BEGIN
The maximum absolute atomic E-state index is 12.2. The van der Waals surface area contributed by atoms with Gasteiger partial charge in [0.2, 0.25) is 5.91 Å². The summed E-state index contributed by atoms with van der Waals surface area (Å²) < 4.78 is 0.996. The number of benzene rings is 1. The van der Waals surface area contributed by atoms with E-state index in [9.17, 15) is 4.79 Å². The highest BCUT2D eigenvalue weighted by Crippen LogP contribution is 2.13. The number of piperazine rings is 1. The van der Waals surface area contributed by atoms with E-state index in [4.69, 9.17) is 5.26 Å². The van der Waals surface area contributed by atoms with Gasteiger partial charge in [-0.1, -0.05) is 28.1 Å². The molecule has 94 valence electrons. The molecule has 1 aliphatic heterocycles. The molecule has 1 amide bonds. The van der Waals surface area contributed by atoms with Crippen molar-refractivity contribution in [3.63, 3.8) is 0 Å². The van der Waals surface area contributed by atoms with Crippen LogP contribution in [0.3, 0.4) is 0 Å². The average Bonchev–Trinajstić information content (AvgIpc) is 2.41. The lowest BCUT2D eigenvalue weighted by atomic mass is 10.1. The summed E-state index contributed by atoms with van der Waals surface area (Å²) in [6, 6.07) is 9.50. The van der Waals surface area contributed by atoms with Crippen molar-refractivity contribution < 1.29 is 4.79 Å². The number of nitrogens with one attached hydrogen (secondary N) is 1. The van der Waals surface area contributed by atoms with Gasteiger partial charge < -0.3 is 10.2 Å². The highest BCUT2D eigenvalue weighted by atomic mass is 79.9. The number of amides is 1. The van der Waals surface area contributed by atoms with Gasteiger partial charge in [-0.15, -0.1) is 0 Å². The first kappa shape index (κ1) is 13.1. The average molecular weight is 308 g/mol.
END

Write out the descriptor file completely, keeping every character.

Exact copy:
The maximum absolute atomic E-state index is 12.2. The van der Waals surface area contributed by atoms with Gasteiger partial charge in [0.2, 0.25) is 5.91 Å². The summed E-state index contributed by atoms with van der Waals surface area (Å²) < 4.78 is 0.996. The number of benzene rings is 1. The van der Waals surface area contributed by atoms with E-state index in [9.17, 15) is 4.79 Å². The highest BCUT2D eigenvalue weighted by Crippen LogP contribution is 2.13. The number of piperazine rings is 1. The van der Waals surface area contributed by atoms with E-state index in [4.69, 9.17) is 5.26 Å². The van der Waals surface area contributed by atoms with Gasteiger partial charge in [-0.1, -0.05) is 28.1 Å². The molecule has 94 valence electrons. The molecule has 1 aliphatic heterocycles. The molecule has 1 amide bonds. The van der Waals surface area contributed by atoms with Crippen molar-refractivity contribution in [3.63, 3.8) is 0 Å². The van der Waals surface area contributed by atoms with Crippen LogP contribution in [0.3, 0.4) is 0 Å². The average Bonchev–Trinajstić information content (AvgIpc) is 2.41. The lowest BCUT2D eigenvalue weighted by atomic mass is 10.1. The summed E-state index contributed by atoms with van der Waals surface area (Å²) in [6, 6.07) is 9.50. The van der Waals surface area contributed by atoms with Crippen molar-refractivity contribution < 1.29 is 4.79 Å². The number of nitrogens with one attached hydrogen (secondary N) is 1. The van der Waals surface area contributed by atoms with Gasteiger partial charge < -0.3 is 10.2 Å². The highest BCUT2D eigenvalue weighted by atomic mass is 79.9. The number of amides is 1. The van der Waals surface area contributed by atoms with Gasteiger partial charge in [-0.15, -0.1) is 0 Å². The first kappa shape index (κ1) is 13.1. The average molecular weight is 308 g/mol.